We drove two days to get there, stayed two days and drove two days back home. Roughly 1800 miles, Ken says. Definitely not the ideal vacation and certainly not the classic wandering road trip–but a mini reunion with beloved relatives made it worthwhile. And even on a short trip, we make discoveries.
Here’s what we managed to see and do on our trip from Tucson AZ to Carmel CA and back.
The Kofa Cafe, an “Undiscovered Gem of Arizona”. Despite the fact it sits on a little-traveled byway, the Kofa draws visitors from around the world, which is why “undiscovered” is in quotation marks. See more in this little slide show. (From Tucson,to avoid Phoenix, we take 85 north from Gila Bend to US 10. Then we go north from Rt. 10 toward Vicksburg, and then take 72 toward Parker to continue west.)
Blue Highways Despite all the times we have driven between AZ and CA, we drove on roads we had never been on.
We avoided driving the freeways through the northern edge of Los Angles, instead taking desolate desert roads that connected just enough of civilization that we could find food. Vegetation changed from creosote to ocotillo and mesquite to the eerie Joshua trees.
Historic Town Murals Twenty Nine Palms stretches for miles and miles and miles. At least ramshackle homes and official looking street signs (Sandy Claws Lane) sit just off the highway. But the town itself proclaims “The Town of Murals.” And the murals in the business district show scenes from the town’s history–like this one of the Dirty Sock Camp. The legend explains that when the Miners had nothing else they would strain the mud through an old sock to find the tiny flakes of gold.
We followed Rt. 62 from Parker to where it intersected with Rt. 247 going north and curving West again toward Victorville on Rt. 18. Then we took a wrong turn which took us to our next discovery.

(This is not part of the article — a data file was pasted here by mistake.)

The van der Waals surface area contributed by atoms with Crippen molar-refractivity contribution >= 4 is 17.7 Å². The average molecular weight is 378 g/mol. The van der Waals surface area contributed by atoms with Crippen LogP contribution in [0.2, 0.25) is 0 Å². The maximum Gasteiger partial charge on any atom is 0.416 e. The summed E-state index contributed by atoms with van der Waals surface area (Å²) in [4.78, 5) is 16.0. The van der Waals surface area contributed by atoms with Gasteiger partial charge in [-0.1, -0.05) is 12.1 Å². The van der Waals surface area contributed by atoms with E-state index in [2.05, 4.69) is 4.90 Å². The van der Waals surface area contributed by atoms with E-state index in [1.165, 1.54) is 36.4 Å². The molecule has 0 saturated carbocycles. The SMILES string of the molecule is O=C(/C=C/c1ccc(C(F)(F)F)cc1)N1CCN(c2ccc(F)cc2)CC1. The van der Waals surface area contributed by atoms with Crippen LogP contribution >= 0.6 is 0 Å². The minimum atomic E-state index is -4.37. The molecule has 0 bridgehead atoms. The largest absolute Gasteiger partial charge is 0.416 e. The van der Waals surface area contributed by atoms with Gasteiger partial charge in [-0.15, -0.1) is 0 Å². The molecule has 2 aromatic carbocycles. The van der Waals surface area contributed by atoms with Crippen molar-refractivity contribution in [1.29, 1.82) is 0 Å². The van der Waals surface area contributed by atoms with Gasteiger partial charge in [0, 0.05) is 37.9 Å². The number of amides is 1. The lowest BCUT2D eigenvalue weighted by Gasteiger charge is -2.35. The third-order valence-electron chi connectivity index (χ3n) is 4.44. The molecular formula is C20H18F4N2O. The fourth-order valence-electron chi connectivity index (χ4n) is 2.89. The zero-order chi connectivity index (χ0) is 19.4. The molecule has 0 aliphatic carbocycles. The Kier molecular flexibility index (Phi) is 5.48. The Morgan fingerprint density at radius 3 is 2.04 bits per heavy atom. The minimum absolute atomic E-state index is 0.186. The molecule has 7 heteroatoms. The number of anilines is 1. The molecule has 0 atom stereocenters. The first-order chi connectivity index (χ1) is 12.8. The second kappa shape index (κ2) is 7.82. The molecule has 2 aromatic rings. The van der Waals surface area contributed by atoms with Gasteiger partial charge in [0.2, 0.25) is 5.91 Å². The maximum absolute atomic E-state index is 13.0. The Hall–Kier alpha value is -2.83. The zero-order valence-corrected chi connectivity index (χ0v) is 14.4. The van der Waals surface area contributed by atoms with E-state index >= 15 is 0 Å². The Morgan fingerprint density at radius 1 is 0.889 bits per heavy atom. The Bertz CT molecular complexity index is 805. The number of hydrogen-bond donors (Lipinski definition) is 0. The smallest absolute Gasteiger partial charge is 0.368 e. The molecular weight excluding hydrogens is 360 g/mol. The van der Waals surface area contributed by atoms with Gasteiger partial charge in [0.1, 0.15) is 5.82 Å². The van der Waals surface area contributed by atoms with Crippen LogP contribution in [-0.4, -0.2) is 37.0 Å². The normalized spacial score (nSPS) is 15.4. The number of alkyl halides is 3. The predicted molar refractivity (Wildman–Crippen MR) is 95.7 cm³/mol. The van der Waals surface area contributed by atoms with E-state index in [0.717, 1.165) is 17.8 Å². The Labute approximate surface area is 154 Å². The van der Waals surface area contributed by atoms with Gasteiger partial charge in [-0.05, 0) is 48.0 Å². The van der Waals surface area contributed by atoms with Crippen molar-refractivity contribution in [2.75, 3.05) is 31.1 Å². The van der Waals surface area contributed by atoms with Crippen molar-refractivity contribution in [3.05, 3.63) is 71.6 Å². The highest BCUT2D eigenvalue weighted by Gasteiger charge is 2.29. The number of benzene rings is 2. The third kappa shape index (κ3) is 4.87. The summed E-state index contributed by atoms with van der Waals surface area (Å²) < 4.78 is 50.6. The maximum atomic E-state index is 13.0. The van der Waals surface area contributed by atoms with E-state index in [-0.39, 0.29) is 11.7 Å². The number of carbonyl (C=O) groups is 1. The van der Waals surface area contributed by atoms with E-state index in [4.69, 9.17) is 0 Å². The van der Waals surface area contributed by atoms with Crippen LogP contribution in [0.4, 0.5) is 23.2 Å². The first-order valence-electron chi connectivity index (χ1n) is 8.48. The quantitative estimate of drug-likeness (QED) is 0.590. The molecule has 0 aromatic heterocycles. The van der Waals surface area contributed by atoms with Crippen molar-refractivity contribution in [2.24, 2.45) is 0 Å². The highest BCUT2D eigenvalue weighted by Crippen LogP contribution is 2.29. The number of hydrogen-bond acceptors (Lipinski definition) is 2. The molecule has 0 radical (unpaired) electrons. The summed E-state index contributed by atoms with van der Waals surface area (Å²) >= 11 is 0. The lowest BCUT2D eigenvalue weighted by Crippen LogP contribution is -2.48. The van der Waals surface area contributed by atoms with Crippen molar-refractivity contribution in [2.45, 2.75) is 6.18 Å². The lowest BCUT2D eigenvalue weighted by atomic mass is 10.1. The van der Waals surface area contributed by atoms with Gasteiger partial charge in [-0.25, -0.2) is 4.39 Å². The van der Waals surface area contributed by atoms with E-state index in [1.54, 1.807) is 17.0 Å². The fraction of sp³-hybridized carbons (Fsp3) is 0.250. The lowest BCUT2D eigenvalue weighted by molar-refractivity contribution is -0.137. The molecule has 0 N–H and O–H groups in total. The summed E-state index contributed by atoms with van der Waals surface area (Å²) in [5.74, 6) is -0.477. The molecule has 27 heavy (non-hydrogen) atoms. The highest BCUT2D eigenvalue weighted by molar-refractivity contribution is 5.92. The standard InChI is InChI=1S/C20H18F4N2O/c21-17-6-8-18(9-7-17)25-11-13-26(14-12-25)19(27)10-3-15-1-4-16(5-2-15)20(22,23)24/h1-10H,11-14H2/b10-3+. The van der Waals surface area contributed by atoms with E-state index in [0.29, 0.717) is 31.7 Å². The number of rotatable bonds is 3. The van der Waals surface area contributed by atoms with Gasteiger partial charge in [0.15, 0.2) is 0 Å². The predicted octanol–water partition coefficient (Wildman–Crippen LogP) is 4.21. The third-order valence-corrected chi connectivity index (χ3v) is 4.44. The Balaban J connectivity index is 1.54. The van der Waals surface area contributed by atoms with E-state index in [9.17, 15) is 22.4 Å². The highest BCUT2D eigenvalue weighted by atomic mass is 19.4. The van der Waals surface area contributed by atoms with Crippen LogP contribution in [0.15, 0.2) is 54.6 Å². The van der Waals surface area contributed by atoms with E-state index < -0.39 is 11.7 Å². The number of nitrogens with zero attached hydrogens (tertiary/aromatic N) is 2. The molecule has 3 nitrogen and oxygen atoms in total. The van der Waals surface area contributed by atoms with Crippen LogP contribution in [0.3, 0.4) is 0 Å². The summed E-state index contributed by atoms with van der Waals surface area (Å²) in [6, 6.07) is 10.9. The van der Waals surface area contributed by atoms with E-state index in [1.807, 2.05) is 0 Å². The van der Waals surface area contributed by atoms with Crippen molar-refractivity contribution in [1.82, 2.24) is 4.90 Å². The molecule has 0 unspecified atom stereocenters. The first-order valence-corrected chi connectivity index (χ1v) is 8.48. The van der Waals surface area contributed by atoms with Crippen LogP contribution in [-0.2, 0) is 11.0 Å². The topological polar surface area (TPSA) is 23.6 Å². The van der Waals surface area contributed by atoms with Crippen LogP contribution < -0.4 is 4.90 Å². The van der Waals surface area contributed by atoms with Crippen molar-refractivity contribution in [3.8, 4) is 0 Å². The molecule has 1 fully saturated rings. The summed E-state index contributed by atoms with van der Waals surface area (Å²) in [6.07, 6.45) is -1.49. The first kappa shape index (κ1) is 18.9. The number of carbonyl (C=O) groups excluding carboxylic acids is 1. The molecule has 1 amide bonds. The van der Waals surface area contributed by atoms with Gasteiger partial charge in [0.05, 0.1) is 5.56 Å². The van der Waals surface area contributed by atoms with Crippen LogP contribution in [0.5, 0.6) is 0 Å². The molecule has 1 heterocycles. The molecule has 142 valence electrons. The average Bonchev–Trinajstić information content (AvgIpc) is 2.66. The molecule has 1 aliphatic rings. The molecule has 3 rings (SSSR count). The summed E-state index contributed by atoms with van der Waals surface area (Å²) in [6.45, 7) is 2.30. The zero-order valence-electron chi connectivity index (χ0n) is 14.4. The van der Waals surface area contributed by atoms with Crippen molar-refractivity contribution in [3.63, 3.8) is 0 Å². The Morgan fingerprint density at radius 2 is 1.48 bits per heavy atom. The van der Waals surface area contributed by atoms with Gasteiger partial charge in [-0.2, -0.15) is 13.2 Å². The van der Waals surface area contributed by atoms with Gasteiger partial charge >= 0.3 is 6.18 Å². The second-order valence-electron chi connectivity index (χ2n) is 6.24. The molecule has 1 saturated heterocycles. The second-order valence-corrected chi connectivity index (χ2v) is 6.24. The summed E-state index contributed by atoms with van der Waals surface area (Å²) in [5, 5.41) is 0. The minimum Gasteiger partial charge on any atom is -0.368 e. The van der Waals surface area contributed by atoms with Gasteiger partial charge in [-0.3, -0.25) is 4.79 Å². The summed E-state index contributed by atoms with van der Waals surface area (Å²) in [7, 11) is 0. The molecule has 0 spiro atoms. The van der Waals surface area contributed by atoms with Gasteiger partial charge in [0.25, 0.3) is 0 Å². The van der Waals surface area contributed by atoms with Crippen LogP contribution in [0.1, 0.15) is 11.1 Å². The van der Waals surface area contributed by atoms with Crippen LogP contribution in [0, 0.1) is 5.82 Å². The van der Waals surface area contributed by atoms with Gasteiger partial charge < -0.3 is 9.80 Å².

Apple Valley. Ken flashed back to his boyhood and informed me that this had been the home of Roy Rogers and Dale Evans. Sure enough, we were driving on Happy Trails road and crossed Dale Evans Parkway. We thought there might be a museum, however the museum was in Victorville, then moved to Branson Missouri and recently closed for lack of funds. How sad.
Comfort Suites, Victorville We decided to stick with one chain of motels on this trip, and at Victorville, a town that marks the divide between the desert and the inland farming valleys of California, we stayed at the 3rd-ranked lodging on Trip Advisor. The Comfort Suites had very friendly employees, a large room and a great shower head. Although it is just off the freeway, we didn’t hear a sound. We walked across the street to a Marie Callendar’s restaurant where we had a mediocre dinner.
Designer McDonald’s. Ronald McDonald would never recognize this place. Besides serving fancy coffee concoctions–which most McDonald’s now do–the interior design shouted sophistication. Indeed this McDonald’s in Palmdale looked more like a high class lounge than a hamburger joint. It featured 21st century orange square stools at a molded white bar, overstuffed black easy chairs, and asymmetrical arrangements of booths and tables. All that was missing was the bouncer guarding the velvet rope that kept out the hoi-polloi. (The New York Times recently wrote about design in a London McDonald’s and this article talks about some new design in New York City Micky D’s.)
All pictures by Vera Marie Badertscher, all rights reserved. This trip was all on our own dime, so those establishments mentioned are not sponsors.
More to come on this road trip next Tuesday.
What’s the quickest road trip for the longest distance that you ever took? And I’m now on a hunt for these designer McDonald’s. Have you spotted one?